Alaskan Malamute Growth Chart (Weight Chart & Size Chart)

Because of their strength and stamina, Alaskan Malamutes are called working dogs.

If you have an Alaskan Malamute pup, you may be curious what the average size and weight of an Alaskan Malamute is, as well as when they will stop growing. To assist you, we’ve created an Alaskan Malamute size chart that breaks out their expected weight by age so you can watch their growth.

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Alaskan Malamute Growth Chart

Check out this Alaskan Malamute Growth Chart article to know more about them!

When Do Alaskan Malamutes Stop Growing?

An Alaskan Malamute reaches full maturity between the ages of 18 months and 2 years.

Your Alaskan may develop slightly faster or slightly slower, with girls weighing approximately 10 pounds less than males.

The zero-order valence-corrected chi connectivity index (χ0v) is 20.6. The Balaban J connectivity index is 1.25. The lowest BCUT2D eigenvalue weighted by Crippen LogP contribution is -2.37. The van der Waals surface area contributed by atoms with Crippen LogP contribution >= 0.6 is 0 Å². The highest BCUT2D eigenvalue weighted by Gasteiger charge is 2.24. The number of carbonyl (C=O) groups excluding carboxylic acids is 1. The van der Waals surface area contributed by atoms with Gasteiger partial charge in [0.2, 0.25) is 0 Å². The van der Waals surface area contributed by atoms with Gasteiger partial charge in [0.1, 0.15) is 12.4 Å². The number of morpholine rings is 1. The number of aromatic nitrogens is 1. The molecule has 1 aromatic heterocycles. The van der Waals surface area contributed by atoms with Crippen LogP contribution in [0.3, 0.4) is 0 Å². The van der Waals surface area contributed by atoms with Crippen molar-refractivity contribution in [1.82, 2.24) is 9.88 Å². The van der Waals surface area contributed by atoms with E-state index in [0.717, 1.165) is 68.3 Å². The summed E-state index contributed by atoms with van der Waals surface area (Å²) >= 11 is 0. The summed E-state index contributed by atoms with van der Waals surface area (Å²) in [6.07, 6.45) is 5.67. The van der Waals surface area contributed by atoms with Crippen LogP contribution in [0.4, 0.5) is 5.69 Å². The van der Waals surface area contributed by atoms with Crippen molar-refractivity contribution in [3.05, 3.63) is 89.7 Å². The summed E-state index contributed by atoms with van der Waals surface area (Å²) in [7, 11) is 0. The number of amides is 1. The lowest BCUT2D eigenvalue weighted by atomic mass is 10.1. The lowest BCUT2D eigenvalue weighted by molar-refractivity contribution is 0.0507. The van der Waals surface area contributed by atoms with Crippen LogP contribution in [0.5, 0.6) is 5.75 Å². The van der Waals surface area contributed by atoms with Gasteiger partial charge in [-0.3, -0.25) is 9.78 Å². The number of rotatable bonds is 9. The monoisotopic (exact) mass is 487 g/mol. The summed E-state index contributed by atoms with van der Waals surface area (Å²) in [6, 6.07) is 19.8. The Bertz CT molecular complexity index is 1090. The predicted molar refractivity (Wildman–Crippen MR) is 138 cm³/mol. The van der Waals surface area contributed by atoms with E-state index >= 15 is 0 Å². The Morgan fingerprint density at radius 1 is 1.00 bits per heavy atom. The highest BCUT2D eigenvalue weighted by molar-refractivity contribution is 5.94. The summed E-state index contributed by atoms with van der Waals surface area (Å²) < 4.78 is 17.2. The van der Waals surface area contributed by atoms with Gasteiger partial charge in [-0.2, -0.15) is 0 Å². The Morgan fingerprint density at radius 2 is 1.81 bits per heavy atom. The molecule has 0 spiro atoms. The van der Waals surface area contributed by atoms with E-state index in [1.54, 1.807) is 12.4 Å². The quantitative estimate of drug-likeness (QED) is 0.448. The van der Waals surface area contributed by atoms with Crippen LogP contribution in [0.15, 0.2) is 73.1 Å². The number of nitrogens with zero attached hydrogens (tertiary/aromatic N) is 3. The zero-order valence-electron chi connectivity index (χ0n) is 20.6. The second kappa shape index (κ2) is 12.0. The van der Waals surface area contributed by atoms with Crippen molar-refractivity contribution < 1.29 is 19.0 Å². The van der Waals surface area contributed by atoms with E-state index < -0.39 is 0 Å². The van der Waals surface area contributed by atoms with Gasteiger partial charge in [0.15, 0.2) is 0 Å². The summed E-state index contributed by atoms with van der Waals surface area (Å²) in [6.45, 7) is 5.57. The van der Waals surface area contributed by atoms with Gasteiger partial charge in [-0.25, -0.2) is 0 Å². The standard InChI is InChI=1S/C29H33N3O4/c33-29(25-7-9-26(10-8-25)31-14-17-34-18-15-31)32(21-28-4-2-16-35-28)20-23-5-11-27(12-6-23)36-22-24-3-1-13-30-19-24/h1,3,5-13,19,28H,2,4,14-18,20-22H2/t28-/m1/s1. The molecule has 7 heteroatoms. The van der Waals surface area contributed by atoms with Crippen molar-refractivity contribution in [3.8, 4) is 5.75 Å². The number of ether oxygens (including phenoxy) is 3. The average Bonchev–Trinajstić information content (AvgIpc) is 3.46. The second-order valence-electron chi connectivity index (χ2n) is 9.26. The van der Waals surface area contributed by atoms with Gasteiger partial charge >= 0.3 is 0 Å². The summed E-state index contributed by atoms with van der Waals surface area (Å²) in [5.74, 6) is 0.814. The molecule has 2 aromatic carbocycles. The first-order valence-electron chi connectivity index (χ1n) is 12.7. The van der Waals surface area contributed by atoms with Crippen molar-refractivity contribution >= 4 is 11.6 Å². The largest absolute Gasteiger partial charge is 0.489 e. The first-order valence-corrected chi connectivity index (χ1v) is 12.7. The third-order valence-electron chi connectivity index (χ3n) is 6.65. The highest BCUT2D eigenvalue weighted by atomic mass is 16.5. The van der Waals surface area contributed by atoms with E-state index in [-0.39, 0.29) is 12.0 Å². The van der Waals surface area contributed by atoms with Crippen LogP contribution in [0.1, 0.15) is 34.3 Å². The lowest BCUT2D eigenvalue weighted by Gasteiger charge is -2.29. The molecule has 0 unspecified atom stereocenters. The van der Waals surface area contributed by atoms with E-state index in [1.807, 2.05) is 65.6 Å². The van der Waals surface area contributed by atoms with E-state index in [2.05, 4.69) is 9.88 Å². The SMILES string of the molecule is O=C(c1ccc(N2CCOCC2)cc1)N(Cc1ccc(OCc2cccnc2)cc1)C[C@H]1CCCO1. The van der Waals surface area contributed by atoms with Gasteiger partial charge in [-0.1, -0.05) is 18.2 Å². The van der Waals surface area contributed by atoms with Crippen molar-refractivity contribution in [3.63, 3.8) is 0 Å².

Large Snake Plant Varieties
Large Snake Plant Varieties

Mental maturation in Alaskan Malamutes can take up to 5 years, while others do not progress at all.

When your Alaskan puppy refuses to grow up, be prepared to live with a perpetual puppy. On the plus side, you’ll constantly be playful, fun, and entertained.

Alaskan Malamute Size Chart

Here is a Malamute Size Chart from 1 month to 1 year.

AgeWeight
1 Month5 to 10 lb
2 Months10 – 25 lb
3 Months15 – 30 lb
4 Months25 – 40 lb
5 Months 30 – 50 lb
6 Months45 – 60 lb
7 Months50 – 65 lb
8 Months55 – 70 lb
9 Months55 – 70 lb
10 Months60 – 75 lb
11 Months65 – 75 lb
1 year70 – 80 lb
Alaskan Malamute Size Chart

Alaskan Malamute Pictures

Here are some Malamute Pictures.

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Alaskan Malamute Growth & Weight Chart – What To Expect

Alaskan Malamute Weight Chart by Age

Here is a growth chart by age.

AgeWeight in kgWeight in lbs
3 Months13.1 – 15.1 kg28.8 – 33.3 lbs
4 Months16.8 – 19.7 kg37 – 43.4 lbs
5 months21 – 24.1 kg46.2 – 53.1 lbs
6 months24.4 – 28.2 kg53.9 – 62.2 lbs
7 months27.2 – 31.1 kg60 – 68.5 lbs